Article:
Last year, Connecticut joined a number of other states that have enacted laws to regulate autonomous vehicles, also known as self-driving cars. The Connecticut law is designed to allow a limited number of municipalities to apply for permission to permit testing of fully autonomous vehicles within specifically designated areas of the municipality. Whether or not these self driving cars are a good thing remains to be seen; but one thing is for certain, good or bad they are coming. Like it or not, the technology of today resembles the science fiction of the past. We can only wonder what tomorrow’s new technological advances will bring. Perhaps our grandchildren will travel the skies like in Hanna Barbara’s 1962 television series “The Jetsons” which predicted a futuristic world set in 2062 in which a  fictional cartoon character, George Jetson, lived in a city in the sky and traveled around in flying cars.

With each new change that we embrace, we face new challenges, and the autonomous vehicle revolution is no different. As states scramble to decide how these vehicles are to be regulated, questions abound about legal liability when a self driving car is involved in an accident with resulting injuries or damages. To date, the few reported instances of injuries or death involving “autonomous vehicles” have resulted in lightning speed settlements, thus eschewing the need to litigate the legal liability issues that are sure to find their way into the courtrooms as more and more self driving cars take to the road. Indeed, Uber quickly settled with the family of a pedestrian struck and killed by an Uber self driving car in Tempe, Arizona less than two weeks after the incident on March 18, 2018. That settlement, like others involving self-driving cars is indicative of an industry keeping close reigns on their investment in the autonomous vehicle technology to avoid findings of legal liability which can swing open the floodgates of litigation as more self driving cars hit the roads and are involved in accidents at an increasing rate. As they forge their way into Connecticut roads we will surely begin to see such claims, with the obvious question of where does the responsibility for the accident rest?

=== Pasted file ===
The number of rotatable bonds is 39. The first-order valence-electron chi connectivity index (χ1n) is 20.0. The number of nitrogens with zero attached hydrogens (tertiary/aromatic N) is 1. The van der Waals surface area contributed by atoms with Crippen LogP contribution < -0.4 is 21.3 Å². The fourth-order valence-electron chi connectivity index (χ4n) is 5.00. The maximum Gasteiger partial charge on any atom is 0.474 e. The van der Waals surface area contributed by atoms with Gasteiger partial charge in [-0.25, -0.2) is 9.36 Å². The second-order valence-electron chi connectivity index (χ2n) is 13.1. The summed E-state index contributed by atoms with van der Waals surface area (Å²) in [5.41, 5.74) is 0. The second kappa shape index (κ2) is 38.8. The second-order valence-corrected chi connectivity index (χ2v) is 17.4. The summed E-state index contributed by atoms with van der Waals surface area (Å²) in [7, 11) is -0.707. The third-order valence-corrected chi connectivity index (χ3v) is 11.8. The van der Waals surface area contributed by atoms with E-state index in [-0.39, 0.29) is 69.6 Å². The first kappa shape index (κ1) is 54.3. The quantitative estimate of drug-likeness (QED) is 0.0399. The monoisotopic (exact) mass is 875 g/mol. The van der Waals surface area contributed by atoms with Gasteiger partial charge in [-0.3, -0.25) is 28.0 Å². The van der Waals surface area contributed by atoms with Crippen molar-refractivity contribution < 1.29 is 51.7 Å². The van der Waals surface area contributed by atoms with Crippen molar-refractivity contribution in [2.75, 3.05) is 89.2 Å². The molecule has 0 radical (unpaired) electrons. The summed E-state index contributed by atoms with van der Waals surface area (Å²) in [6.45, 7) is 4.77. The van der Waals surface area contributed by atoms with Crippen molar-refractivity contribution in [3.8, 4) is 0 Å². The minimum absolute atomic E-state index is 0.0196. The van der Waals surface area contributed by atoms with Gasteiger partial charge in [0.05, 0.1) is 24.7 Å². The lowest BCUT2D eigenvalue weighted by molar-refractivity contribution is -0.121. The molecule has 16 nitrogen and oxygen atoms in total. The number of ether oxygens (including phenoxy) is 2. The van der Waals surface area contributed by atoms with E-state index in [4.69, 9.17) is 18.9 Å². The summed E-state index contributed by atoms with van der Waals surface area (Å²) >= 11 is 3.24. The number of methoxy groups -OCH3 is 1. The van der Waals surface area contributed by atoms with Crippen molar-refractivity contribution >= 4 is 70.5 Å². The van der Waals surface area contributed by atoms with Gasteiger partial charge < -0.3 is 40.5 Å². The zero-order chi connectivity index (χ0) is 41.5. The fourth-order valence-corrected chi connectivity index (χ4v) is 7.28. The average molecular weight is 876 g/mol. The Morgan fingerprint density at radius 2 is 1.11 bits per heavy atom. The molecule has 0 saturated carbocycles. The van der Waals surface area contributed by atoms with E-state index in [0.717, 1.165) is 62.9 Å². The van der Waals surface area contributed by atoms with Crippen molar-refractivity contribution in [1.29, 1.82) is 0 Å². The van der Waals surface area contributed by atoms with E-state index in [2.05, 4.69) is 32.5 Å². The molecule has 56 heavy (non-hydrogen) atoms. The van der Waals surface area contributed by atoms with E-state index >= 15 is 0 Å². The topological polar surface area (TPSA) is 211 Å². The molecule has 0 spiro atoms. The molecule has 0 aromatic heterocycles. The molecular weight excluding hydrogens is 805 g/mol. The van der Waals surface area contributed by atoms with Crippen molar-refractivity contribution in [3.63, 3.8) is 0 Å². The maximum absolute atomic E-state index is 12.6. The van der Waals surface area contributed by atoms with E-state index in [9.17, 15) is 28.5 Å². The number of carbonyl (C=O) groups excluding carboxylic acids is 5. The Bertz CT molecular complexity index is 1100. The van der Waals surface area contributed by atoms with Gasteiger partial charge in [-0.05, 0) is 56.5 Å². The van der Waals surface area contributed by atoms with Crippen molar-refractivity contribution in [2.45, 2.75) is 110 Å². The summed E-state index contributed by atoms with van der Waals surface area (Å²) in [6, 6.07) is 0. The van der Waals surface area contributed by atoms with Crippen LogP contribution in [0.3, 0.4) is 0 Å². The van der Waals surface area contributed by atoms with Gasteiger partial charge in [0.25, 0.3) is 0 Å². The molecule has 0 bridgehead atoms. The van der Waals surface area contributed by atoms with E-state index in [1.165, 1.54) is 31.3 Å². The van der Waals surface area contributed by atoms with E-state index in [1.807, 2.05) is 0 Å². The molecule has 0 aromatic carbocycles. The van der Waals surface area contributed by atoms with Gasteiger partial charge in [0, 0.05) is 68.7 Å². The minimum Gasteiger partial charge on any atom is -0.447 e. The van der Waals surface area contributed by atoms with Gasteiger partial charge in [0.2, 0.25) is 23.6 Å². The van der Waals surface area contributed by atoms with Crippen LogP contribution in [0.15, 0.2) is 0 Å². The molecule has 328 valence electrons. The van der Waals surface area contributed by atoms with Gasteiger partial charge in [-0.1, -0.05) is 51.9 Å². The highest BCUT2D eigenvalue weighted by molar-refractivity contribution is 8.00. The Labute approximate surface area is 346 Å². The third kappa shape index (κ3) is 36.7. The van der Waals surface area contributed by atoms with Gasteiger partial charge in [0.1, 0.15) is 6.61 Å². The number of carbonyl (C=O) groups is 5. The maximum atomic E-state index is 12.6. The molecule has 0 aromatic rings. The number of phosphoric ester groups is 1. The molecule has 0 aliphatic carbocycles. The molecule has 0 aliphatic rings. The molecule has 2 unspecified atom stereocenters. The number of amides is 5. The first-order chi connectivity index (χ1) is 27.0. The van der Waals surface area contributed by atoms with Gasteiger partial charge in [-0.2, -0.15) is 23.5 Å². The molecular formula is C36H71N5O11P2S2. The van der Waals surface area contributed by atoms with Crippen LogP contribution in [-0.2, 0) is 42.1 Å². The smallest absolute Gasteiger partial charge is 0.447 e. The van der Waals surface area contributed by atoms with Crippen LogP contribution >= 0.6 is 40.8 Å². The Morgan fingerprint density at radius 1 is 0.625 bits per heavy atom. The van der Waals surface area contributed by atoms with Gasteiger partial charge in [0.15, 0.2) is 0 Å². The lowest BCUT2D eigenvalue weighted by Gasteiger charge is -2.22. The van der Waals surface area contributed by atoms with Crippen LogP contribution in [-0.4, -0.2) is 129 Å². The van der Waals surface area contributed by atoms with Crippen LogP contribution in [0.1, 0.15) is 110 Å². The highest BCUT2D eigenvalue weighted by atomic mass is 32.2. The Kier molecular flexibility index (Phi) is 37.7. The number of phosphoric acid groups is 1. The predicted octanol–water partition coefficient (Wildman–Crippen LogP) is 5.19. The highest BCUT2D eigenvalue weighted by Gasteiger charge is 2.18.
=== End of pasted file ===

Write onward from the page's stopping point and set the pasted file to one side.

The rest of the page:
The Connecticut statute, PA 17-69, is designed to test the waters. It requires an operator to be seated in the driver’s seat of a fully autonomous vehicle, and to be capable of taking immediate manual control of the vehicle. It further restricts operation on limited access highways, and incorporates significant other restrictions and reporting requirements, along with the establishment of a task force charged with evaluating, reporting on and making recommendations on how to best regulate autonomous vehicles through legislation. The task force’s final report is due no later than January 1, 2019, and I will continue to monitor and report through future blogs on where these self driving cars are headed. Stay tuned.


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